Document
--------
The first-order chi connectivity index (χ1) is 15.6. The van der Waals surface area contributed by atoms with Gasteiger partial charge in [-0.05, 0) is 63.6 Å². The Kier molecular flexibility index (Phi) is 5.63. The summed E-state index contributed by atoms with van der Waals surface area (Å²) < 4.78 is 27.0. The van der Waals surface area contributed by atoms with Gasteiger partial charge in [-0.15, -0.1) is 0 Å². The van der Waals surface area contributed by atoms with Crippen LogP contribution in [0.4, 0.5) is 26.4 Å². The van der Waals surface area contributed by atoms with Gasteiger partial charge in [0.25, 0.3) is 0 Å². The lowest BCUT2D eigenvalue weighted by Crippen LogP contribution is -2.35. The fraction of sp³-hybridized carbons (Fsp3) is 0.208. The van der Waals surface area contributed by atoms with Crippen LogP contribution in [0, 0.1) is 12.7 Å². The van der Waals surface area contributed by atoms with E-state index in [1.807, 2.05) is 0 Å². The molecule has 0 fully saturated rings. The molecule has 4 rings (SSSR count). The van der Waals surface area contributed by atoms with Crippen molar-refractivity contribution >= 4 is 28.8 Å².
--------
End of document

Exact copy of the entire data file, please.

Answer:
The first-order chi connectivity index (χ1) is 15.6. The van der Waals surface area contributed by atoms with Gasteiger partial charge in [-0.05, 0) is 63.6 Å². The Kier molecular flexibility index (Phi) is 5.63. The summed E-state index contributed by atoms with van der Waals surface area (Å²) < 4.78 is 27.0. The van der Waals surface area contributed by atoms with Gasteiger partial charge in [-0.15, -0.1) is 0 Å². The van der Waals surface area contributed by atoms with Crippen LogP contribution in [0.4, 0.5) is 26.4 Å². The van der Waals surface area contributed by atoms with Gasteiger partial charge in [0.25, 0.3) is 0 Å². The lowest BCUT2D eigenvalue weighted by Crippen LogP contribution is -2.35. The fraction of sp³-hybridized carbons (Fsp3) is 0.208. The van der Waals surface area contributed by atoms with Crippen LogP contribution in [0, 0.1) is 12.7 Å². The van der Waals surface area contributed by atoms with E-state index in [1.807, 2.05) is 0 Å². The molecule has 0 fully saturated rings. The molecule has 4 rings (SSSR count). The van der Waals surface area contributed by atoms with Crippen molar-refractivity contribution >= 4 is 28.8 Å².